לגירסה עברית לחצו כאן
Ron Regev received critical acclaim for his performance of Mozart's concerto KV503 with the Chicago Symphony Orchestra under maestro James Conlon, an event for which he had but one day's notice. The Chicago Sun Times reported that he "played with impressive certitude, flying freely through the arpeggios and digging robustly into the melodies."
Winner of numerous awards and prizes in competitions including the Tenth Rubinstein International Piano Master Competition, the American Scholarship Association Piano Competition in Cincinnati, the Bruce Hungerford Award in New York, the First Tbilisi Piano Competition in Georgia, the Israeli Broadcast Association Young Artist Competition, and the Arianne Katz Piano Competition in Tel Aviv, he is also a recipient of prizes and scholarships for performing chamber music in Israel and abroad. Mr. Regev was awarded America-Israel Cultural Foundation scholarships until the end of his formal studies, and was awarded a Fulbright grant for his studies in the United States.
Mr. Regev's appearances with orchestra include: the Chicago Symphony Orchestra at the Ravinia Festival; the Juilliard Symphony in Alice Tully Hall, Lincoln Center; the Armenian National Philharmonic Orchestra; the Jerusalem Symphony Orchestra; the Cheyenne Symphony Orchestra in Wyoming; the Dubuque Symphony in Iowa; the Israel Symphony Orchestra Rishon LeZion; the Israel Sinfonietta Be'er Sheva; and the Thelma Yellin Symphony Orchestra in its tour of Israel and Europe. His music festival appearances include the Ravinia Festival, the Salzburg Festival, the Aspen Music Festival, and the PRO Festival held in Germany. Mr. Regev's performances in Israel and abroad are frequently broadcast on national radio.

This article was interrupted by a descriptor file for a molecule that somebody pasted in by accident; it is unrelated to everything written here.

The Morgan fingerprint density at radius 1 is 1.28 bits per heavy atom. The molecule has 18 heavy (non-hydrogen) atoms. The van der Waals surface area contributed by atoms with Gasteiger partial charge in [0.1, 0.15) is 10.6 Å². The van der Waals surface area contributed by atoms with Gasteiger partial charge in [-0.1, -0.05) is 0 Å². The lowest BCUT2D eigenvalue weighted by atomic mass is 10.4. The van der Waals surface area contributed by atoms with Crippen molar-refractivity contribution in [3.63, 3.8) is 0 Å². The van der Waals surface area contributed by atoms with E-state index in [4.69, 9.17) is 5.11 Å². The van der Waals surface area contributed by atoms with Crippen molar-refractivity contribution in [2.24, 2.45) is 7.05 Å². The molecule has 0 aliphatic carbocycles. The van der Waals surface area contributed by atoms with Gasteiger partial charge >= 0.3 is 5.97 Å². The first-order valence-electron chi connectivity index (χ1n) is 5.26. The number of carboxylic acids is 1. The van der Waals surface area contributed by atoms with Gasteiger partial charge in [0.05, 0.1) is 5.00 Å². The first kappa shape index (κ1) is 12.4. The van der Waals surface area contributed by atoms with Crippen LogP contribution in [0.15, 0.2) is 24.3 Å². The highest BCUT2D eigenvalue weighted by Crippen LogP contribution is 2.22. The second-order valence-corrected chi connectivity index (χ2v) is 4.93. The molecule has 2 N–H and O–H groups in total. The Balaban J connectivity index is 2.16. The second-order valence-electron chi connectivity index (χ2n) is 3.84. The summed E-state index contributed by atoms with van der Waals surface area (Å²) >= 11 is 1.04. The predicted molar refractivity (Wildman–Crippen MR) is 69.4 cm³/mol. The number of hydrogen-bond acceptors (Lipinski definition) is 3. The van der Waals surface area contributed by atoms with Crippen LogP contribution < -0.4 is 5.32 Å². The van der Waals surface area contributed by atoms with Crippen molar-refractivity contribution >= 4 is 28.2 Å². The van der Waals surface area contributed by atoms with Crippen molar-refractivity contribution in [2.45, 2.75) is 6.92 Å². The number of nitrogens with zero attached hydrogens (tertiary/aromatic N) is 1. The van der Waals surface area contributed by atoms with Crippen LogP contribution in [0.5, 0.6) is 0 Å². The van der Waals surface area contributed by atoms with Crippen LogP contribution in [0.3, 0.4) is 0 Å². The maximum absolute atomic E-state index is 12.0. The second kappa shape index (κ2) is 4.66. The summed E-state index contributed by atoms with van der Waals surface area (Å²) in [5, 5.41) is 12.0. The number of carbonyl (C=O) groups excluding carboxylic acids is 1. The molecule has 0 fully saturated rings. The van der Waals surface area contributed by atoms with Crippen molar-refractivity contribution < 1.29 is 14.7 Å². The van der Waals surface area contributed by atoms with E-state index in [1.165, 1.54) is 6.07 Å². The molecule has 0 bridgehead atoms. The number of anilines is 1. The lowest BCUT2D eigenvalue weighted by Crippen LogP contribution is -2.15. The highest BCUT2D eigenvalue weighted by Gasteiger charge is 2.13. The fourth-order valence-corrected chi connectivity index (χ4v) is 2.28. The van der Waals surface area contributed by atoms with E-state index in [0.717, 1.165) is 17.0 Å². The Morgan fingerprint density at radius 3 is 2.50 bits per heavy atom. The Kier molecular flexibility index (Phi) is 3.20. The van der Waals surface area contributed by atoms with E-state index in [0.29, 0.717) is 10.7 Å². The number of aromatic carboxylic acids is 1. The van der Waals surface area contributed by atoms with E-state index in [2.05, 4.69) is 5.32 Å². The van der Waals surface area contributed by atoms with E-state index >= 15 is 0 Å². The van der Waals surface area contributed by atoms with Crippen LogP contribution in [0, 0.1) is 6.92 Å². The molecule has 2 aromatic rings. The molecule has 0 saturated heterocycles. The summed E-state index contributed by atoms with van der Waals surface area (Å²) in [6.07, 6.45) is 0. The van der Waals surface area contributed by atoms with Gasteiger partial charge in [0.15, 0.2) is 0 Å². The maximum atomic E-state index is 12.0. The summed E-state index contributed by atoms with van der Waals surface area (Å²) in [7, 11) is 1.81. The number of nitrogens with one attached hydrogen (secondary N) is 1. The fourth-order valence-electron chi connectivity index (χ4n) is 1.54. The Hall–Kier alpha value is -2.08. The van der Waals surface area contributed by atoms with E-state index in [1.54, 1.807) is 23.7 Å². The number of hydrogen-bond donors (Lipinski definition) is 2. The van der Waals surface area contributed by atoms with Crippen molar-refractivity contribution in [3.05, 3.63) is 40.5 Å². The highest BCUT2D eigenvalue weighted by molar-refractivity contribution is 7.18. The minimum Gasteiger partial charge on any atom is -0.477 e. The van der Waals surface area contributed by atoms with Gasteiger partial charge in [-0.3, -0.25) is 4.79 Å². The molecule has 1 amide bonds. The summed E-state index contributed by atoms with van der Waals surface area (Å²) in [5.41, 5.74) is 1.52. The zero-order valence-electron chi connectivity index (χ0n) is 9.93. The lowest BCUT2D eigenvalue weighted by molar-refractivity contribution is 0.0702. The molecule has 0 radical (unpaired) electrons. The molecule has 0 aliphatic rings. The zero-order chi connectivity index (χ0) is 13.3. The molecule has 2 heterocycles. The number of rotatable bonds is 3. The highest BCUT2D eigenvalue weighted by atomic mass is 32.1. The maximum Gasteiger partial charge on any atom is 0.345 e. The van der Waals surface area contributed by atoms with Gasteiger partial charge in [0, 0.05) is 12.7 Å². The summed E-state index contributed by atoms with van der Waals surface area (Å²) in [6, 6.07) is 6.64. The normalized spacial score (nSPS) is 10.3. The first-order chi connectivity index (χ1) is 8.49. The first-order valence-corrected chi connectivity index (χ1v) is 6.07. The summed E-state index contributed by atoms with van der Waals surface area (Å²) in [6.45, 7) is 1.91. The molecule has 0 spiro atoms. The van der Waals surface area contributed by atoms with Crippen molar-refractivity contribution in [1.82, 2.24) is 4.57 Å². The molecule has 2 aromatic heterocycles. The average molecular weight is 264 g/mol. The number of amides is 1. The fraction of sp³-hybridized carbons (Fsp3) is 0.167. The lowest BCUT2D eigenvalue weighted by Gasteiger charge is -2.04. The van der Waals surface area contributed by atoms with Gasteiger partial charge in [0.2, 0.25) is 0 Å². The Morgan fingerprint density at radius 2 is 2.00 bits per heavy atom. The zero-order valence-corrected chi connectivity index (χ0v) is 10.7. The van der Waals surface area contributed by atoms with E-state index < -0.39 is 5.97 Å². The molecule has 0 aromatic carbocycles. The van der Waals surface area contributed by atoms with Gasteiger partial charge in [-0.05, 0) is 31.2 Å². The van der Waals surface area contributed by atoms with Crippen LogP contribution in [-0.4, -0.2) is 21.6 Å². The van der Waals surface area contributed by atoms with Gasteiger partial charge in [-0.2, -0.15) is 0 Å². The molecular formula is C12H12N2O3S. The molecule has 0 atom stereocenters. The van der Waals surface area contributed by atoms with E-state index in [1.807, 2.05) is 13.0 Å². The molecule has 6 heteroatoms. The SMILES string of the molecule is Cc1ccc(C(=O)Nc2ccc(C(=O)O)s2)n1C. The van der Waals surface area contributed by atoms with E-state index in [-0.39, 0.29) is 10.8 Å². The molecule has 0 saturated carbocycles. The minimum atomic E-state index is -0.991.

A student of Professor Emanuel Krasovsky, Mr. Regev completed his Bachelor of Music degree at the Samuel Rubin Israeli Academy of Music (Tel Aviv University) summa cum laude. He continued his studies at the Juilliard School in New York, where he received his Master of Music and Doctor of Musical Arts degrees, studying piano with Mr. Jerome Lowenthal and chamber music with Mr. Joseph Kalichstein, as well as serving on the faculty. Mr. Regev's doctoral document, titled "Mendelssohn's Trio opus 49: A Study of the Composer's Change of Mind," won Juilliard's centennial year's Richard F. French Doctoral Prize for outstanding work on a doctoral document, and was the basis for Mr. Regev's recent lecture and recital at the Library of Congress.
Dr. Regev is the chairman of the Keyboard Department at the Jerusalem Academy of Music and Dance, teaches at the Givatayim Conservatory, and is a staff member of the Steans Music Institute at the Ravinia Festival. He coaches chamber groups for the Jerusalem Music Center, and serves on the panels of competitions and auditions. A highly acclaimed recitalist and lecturer, his students have won prizes in various competitions in Israel, including scholarships with distinction from the America-Israeli Cultural Foundation. Dr. Regev is the Chief Musician at Tonara, an Israeli high-tech company that specializes in the combination of music notation and cutting-edge technology.